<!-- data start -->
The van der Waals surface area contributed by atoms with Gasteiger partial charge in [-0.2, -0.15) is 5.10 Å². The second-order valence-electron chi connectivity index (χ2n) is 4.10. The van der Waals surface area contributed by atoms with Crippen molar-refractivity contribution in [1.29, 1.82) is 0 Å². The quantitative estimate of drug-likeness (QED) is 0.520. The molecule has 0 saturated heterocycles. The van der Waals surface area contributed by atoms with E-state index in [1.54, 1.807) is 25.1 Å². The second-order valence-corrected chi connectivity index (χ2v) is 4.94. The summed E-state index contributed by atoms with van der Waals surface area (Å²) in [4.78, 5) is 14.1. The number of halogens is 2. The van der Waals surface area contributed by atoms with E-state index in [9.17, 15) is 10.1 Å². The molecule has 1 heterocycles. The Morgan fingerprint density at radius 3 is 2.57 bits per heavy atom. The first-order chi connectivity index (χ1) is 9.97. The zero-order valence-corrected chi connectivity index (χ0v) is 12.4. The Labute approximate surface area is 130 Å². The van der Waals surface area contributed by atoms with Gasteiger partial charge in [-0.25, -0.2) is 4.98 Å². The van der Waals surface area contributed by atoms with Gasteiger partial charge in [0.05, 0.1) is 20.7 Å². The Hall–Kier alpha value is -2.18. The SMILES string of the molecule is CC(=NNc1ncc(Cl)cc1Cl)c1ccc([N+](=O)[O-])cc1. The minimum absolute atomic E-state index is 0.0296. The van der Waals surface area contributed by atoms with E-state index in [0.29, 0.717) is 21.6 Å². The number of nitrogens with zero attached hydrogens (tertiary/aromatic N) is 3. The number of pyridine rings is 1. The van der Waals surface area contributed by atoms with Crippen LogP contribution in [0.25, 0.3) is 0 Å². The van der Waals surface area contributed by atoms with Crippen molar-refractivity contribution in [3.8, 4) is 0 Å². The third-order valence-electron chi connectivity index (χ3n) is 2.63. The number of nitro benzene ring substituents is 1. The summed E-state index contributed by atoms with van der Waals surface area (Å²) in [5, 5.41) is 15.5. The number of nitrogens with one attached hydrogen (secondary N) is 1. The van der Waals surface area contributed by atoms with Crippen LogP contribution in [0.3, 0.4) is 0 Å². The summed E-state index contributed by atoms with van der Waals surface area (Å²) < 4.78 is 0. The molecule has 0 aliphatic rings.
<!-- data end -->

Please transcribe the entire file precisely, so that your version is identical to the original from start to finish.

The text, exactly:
The van der Waals surface area contributed by atoms with Gasteiger partial charge in [-0.2, -0.15) is 5.10 Å². The second-order valence-electron chi connectivity index (χ2n) is 4.10. The van der Waals surface area contributed by atoms with Crippen molar-refractivity contribution in [1.29, 1.82) is 0 Å². The quantitative estimate of drug-likeness (QED) is 0.520. The molecule has 0 saturated heterocycles. The van der Waals surface area contributed by atoms with E-state index in [1.54, 1.807) is 25.1 Å². The second-order valence-corrected chi connectivity index (χ2v) is 4.94. The summed E-state index contributed by atoms with van der Waals surface area (Å²) in [4.78, 5) is 14.1. The number of halogens is 2. The van der Waals surface area contributed by atoms with E-state index in [9.17, 15) is 10.1 Å². The molecule has 1 heterocycles. The Morgan fingerprint density at radius 3 is 2.57 bits per heavy atom. The first-order chi connectivity index (χ1) is 9.97. The zero-order valence-corrected chi connectivity index (χ0v) is 12.4. The Labute approximate surface area is 130 Å². The van der Waals surface area contributed by atoms with Gasteiger partial charge in [-0.25, -0.2) is 4.98 Å². The van der Waals surface area contributed by atoms with Gasteiger partial charge in [0.05, 0.1) is 20.7 Å². The Hall–Kier alpha value is -2.18. The SMILES string of the molecule is CC(=NNc1ncc(Cl)cc1Cl)c1ccc([N+](=O)[O-])cc1. The minimum absolute atomic E-state index is 0.0296. The van der Waals surface area contributed by atoms with E-state index in [0.29, 0.717) is 21.6 Å². The number of nitrogens with zero attached hydrogens (tertiary/aromatic N) is 3. The number of pyridine rings is 1. The van der Waals surface area contributed by atoms with Crippen LogP contribution in [0.25, 0.3) is 0 Å². The van der Waals surface area contributed by atoms with Crippen molar-refractivity contribution in [3.8, 4) is 0 Å². The third-order valence-electron chi connectivity index (χ3n) is 2.63. The number of nitro benzene ring substituents is 1. The summed E-state index contributed by atoms with van der Waals surface area (Å²) in [5, 5.41) is 15.5. The number of nitrogens with one attached hydrogen (secondary N) is 1. The van der Waals surface area contributed by atoms with Crippen LogP contribution in [0.3, 0.4) is 0 Å². The summed E-state index contributed by atoms with van der Waals surface area (Å²) < 4.78 is 0. The molecule has 0 aliphatic rings.